Economist Larry Kudlow has denounced President Barack Obama for failing to follow the examples of former Presidents John F. Kennedy and Ronald Reagan who cut taxes to get the economy rolling again.
In a commentary he co-authored in The Wall Street Journal
, the host of CNBC’s "The Kudlow Report" criticized Obama for spending staggering amounts of government funds in a disastrous attempt to jump-start the economy.
"It is a pity that President Obama, who has unsuccessfully tried massive infusions of government money to spur growth, didn't follow JFK and Reagan's lead and make lower marginal tax rates a priority," wrote Kudlow and Brian Domitrovic, chairman of the history department at Sam Houston State University.
"If he had, we'd likely be in the midst of a vigorous recovery and on our way to another decade of impressive growth," they wrote in The Journal.
Kudlow and Domitrovic, who are writing a book on Kennedy’s tax cuts to be published by Penguin next year, hailed the sweeping tax reforms President Lyndon B. Johnson signed into law 50 years ago that had been championed by JFK before his assassination.
The 1964 law reduced the top tax bracket from 91 percent to 70 percent and the bottom bracket to 14 percent from 20 percent, while the 22 rates in between were also slashed.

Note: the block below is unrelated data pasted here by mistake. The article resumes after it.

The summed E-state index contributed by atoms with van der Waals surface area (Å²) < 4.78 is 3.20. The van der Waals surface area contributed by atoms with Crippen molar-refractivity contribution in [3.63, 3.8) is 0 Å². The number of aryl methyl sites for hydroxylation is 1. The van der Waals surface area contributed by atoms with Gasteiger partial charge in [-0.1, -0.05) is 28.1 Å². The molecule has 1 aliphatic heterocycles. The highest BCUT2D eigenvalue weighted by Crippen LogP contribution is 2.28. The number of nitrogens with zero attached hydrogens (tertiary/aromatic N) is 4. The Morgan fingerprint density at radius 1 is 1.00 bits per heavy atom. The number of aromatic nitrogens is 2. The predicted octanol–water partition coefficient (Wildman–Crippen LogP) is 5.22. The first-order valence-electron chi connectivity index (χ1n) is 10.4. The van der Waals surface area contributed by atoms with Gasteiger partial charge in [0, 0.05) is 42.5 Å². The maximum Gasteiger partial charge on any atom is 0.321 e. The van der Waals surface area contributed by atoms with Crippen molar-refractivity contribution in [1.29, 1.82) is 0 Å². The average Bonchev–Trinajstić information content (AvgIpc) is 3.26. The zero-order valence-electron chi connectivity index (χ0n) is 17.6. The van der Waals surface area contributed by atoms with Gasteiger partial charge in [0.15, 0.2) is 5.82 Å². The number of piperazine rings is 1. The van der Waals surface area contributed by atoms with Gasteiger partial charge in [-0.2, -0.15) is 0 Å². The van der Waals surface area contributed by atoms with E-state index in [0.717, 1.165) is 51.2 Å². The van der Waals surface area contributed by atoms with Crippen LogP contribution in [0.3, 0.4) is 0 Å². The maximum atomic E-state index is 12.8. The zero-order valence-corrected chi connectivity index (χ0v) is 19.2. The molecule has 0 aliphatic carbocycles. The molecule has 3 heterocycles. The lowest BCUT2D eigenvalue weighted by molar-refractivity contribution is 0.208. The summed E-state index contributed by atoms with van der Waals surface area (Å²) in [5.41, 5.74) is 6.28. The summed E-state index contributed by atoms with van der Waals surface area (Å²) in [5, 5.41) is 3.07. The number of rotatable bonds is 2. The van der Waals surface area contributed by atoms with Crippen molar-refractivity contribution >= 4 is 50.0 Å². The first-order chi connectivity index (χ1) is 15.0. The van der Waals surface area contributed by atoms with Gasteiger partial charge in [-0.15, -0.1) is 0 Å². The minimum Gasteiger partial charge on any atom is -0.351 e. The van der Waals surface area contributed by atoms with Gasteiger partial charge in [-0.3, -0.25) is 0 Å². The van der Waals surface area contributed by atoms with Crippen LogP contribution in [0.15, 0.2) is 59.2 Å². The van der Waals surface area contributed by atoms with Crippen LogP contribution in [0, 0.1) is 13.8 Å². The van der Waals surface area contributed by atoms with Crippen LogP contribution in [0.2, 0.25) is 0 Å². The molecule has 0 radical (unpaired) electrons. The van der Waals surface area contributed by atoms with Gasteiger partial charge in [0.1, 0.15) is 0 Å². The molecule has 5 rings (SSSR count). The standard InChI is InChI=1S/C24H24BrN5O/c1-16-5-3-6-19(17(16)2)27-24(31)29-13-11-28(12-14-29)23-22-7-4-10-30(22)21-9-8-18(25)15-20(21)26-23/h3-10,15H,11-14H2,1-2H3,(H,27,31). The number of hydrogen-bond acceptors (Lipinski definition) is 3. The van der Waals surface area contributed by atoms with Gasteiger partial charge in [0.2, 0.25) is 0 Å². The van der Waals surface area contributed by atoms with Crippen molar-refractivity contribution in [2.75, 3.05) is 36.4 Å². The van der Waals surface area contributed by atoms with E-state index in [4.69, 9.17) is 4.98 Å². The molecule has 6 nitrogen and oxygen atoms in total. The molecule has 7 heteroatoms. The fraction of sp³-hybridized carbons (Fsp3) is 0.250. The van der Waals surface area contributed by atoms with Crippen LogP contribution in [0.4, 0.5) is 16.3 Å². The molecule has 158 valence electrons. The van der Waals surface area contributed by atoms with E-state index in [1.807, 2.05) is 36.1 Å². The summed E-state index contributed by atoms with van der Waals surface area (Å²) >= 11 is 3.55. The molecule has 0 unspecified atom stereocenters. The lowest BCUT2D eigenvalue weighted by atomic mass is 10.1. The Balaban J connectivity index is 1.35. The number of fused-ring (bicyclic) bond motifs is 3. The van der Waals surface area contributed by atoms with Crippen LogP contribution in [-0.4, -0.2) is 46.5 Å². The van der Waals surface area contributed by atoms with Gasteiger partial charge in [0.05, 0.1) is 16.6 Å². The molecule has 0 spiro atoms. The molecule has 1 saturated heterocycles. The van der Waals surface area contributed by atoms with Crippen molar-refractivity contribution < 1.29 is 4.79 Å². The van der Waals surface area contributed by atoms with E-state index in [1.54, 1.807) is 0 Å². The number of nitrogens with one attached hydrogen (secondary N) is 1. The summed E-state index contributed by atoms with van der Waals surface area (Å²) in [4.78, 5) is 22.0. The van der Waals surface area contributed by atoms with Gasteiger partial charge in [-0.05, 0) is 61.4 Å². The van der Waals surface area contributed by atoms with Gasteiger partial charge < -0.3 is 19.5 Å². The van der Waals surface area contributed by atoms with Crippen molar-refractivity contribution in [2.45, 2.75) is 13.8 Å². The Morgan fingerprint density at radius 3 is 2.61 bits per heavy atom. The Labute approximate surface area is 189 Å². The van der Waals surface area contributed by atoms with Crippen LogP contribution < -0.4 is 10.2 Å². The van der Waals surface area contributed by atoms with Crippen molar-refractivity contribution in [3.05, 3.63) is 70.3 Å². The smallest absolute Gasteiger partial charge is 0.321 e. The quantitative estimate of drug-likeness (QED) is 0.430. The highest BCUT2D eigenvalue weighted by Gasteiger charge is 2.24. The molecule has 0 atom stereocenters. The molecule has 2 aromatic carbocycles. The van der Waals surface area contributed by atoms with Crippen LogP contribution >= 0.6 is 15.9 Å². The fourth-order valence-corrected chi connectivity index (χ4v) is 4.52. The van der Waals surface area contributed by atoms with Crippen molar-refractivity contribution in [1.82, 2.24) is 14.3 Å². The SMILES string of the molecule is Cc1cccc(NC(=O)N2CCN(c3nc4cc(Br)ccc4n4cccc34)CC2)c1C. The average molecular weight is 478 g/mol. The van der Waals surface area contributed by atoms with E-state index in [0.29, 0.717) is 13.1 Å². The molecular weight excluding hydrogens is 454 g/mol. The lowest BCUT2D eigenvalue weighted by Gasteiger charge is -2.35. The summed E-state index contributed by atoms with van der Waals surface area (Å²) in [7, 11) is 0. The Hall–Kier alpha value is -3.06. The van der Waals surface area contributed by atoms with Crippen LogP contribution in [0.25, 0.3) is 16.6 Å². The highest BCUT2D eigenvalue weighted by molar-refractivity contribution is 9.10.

"JFK understood that high tax rates, even on the rich, bring inequities into the nation's political economy that do not befit America's traditions of liberty and constitutional rule," said Kudlow and Domitrovic.
"He also understood that devaluing tax preferences, as tax cuts do, frees up capital to move to its most naturally productive purpose and spur economic growth."
Under the Tax Reform Act in 1986 during Regan’s administration, the top marginal tax rate was just 28 percent. The highest marginal tax rate is now 39.6 percent.
"Reagan had the good sense to use the JFK tax cut as a model for his own historic tax cut in 1981," said Domitrovic and Kudlow, who was associate director for economics and planning in the Office of Management and Budget in the Reagan administration.
The authors also praised the initial tax reforms that took place in the 1920s under the Warren Harding and Calvin Coolidge administrations.
"The 1920s, '60s and '80s were three of America's greatest decades of economic growth," they wrote in the Journal. "Without them, growth since the inauguration of the income tax in 1913 averages less than 3 percent per year.
"Each of the tax-cut decades saw at least seven years of growth of 4-5 percent, along with advances in entrepreneurship, employment, living standards, and wealth. We would hardly speak of an 'American century' if not for the economic expansions that came with these three historic tax cuts."
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